CONCORD, N.H. — With its "Live Free or Die" motto, New Hampshire would seem to be tailor-made for the libertarian-flavored presidential campaign that Sen. Rand Paul is taking for a trial run.
But, as his father, former Rep. Ron Paul of Texas, learned in 2012, translating the typical New Hampshire voter's skepticism about big government into Republican primary votes is easier said than done.
That's because the state's libertarian bent has been exaggerated, some Republicans say — and they already are predicting that Mr. Paul will have to move back to the middle to win over the moderates and independents who cast votes in the Granite State's GOP primary.
Mr. Paul, who represents Kentucky, told reporters Monday that he hopes his message can get beyond the GOP-libertarian divide.
"There is definitely evidence on the other side that the traditional, sort of cookie-cutter [candidate], either Republican or conservative, isn't selling well in New England," he said. "So, maybe we need to talk about something that is a little different."
Mr. Paul and Republican National Committee Chairman Reince Priebus were guests Monday at the state Republican Party Liberty Dinner, which sold out of tickets and attracted more than 500 people.
Mr. Paul told the crowd that the Republican Party has to expand its base to compete in national elections. "We need to be white, we need to be brown, we need to be black. We need to be with tattoos, without tattoos. With ponytails, without ponytails. With beards, without beards," he said. "We need to look like the rest of America. We need to be able to appeal to the working class. The message is big government is not just helping the haves, big government is hurting the have-nots as well."
"We need to be able to express that we are going to be the party that will allow them to join the rest of us in the middle class," he said.
Mr. Paul's trip has added to the growing speculation that the first-term senator is putting together a White House run, and follows an appearance this month at a GOP dinner in Iowa — the state with the first-in-the-nation caucuses.
Over the coming months, Mr. Paul plans trips to South Carolina and Nevada, which could host the third and fourth contests on the nomination calendar.
Should he jump into the presidential race, the 50-year-old would start out with the advantage of a formidable political organization, fundraising network and loyal band of supporters left over from his father's presidential bid. The Texas libertarian icon captured roughly 23 percent of the vote in 2012, second only to eventual nominee Mitt Romney.
Former New Hampshire House Speaker Bill O'Brien, a Republican, said he believes that Mr. Paul's political makeup meshes well with the electorate in his state and that he can build on his father's success.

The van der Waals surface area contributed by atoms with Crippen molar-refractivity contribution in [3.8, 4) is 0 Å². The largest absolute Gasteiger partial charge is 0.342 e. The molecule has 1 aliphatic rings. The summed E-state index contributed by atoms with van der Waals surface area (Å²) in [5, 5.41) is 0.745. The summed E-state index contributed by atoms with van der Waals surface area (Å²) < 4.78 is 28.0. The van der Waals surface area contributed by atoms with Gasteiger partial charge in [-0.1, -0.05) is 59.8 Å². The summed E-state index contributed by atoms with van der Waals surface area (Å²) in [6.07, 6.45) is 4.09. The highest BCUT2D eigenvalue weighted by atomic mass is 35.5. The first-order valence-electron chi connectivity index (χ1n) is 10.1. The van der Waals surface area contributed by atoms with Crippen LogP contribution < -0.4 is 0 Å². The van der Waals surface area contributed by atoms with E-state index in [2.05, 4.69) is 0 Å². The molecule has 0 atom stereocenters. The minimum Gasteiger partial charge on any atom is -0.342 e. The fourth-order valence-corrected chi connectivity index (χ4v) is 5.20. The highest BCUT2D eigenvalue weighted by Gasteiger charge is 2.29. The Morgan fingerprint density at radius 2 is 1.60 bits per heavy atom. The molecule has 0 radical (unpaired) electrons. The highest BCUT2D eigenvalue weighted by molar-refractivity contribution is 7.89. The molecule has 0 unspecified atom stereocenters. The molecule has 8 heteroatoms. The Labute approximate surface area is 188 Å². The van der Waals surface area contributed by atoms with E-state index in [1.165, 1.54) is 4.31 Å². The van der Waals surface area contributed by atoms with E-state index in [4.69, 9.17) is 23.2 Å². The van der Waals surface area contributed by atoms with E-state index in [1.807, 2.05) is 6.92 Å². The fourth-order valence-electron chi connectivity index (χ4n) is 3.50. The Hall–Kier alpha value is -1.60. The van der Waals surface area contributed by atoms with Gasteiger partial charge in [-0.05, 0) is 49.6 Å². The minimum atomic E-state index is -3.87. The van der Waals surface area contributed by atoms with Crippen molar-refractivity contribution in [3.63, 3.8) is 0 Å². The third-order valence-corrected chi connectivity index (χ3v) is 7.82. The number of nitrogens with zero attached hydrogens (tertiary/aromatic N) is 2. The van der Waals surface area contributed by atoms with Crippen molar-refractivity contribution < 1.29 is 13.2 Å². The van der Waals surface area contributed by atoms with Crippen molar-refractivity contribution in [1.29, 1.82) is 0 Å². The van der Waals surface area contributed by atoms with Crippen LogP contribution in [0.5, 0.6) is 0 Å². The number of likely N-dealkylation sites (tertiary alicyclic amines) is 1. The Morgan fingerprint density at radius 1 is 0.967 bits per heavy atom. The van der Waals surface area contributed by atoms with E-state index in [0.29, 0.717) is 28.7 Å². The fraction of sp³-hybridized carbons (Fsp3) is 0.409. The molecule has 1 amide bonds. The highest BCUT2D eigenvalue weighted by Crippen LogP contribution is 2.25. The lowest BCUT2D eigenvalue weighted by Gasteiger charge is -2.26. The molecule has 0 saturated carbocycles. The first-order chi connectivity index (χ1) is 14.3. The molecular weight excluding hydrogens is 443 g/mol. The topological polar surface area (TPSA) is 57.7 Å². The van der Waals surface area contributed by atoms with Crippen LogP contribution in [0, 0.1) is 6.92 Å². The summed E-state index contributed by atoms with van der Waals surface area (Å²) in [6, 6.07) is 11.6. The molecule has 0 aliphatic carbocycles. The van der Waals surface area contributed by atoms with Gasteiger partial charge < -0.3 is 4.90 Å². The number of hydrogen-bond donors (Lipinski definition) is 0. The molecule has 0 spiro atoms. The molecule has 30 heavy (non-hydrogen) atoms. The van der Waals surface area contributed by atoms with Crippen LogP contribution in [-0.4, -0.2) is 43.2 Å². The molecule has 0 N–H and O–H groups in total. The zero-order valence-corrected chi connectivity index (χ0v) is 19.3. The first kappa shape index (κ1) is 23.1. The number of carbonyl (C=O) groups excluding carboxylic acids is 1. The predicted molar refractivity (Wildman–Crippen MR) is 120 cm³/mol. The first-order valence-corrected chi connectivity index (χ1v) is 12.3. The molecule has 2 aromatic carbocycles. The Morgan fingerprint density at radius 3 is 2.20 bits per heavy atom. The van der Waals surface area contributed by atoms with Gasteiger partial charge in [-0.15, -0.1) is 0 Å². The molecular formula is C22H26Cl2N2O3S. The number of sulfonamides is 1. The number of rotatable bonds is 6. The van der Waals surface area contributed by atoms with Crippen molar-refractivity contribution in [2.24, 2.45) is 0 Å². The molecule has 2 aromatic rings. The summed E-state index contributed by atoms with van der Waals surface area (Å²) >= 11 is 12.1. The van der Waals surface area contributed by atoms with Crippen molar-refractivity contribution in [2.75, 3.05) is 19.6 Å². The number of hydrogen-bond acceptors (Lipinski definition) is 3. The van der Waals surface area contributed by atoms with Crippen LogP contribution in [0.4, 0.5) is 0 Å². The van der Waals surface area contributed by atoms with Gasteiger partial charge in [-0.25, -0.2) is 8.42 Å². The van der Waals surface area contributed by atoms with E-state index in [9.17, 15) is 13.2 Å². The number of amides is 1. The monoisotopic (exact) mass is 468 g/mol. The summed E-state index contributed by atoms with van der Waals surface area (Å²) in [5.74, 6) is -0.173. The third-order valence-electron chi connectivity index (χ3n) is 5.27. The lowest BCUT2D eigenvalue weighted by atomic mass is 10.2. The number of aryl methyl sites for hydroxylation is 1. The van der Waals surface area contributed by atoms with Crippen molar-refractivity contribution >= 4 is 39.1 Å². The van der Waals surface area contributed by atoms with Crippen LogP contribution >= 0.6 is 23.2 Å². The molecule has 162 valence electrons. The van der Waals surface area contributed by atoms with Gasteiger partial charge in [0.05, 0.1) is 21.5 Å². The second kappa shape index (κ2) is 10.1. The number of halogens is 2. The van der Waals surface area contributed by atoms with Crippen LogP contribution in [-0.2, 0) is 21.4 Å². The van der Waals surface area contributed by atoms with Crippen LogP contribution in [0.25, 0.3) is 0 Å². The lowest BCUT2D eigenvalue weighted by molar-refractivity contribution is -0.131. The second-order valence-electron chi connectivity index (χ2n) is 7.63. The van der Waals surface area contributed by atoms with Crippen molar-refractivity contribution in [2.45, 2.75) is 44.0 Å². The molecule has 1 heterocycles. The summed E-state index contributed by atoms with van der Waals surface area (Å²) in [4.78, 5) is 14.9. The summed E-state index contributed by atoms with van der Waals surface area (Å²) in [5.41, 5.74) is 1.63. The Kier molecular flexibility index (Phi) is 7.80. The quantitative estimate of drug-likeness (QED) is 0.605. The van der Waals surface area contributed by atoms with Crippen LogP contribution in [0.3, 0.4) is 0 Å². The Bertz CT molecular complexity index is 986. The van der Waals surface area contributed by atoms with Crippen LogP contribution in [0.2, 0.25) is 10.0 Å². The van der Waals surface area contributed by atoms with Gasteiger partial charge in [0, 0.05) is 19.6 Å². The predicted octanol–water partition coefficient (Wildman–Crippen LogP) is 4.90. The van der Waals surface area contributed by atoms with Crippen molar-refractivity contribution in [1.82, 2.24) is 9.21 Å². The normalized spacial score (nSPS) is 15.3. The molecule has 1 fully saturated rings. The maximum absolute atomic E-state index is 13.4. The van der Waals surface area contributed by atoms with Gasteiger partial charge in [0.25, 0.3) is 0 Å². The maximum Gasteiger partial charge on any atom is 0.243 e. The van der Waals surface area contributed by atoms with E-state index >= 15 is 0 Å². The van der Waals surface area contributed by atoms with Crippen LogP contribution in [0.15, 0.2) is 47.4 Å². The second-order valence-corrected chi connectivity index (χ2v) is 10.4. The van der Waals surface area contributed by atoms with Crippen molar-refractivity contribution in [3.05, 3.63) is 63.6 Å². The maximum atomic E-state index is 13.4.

"I think there is a general recognition that [the elder Mr. Paul] could not be president," Mr. O'Brien said. "When Rand is up here, I think people are surely thinking this man can be president."
But Andrew E. Smith, University of New Hampshire political science professor, countered that Mr. Paul "is not that good of a fit for New Hampshire."
"There is a myth that there are libertarian Republicans," Mr. Smith said. "That is really not the case. It is Rockefeller Republicans up here. Rand Paul is going to have to downplay the libertarianism and get more of the traditional mainstream Republicanism as well."
History indicates the professor has a point.
Conservative candidates such as Ronald Reagan in 1980 and Patrick J. Buchanan in 1996 have won in New Hampshire, but voters usually back more mainstream candidates: George H.W. Bush in 1988 and 1992, Sen. John McCain in 2000 and 2008, and Mr. Romney in 2012.
Michael Dennehy, a local GOP consultant, thinks Mr. Paul's independent style — not his libertarian views — could prove to be his biggest selling point with voters.
"I think it is yet to be seen how he could or would come across to New Hampshire voters, who scrutinize their candidates very carefully," Mr. Dennehy said. "But I do think they would like his independence, as they have liked the independent-styled candidacies of John McCain and Pat Buchanan."
Elected in the tea party wave of 2010, Mr. Paul has won headlines for leading a 13-hour filibuster against John O. Brennan's nomination as CIA director, threatening to block the confirmation vote until the Obama administration clarified that it will not use drones to kill Americans on U.S. soil.
He has pushed a spending plan, which the Democrat-controlled Senate dismissed, to balance the budget within five years, and has said he opposes a constitutional amendment defining marriage as being between one man and one woman. Like his father, he has cautioned against military adventurism and has been one of the most vocal opponents of tighter gun control laws in the wake of the mass shooting last year at a Connecticut elementary school that left 20 students and six adults dead.
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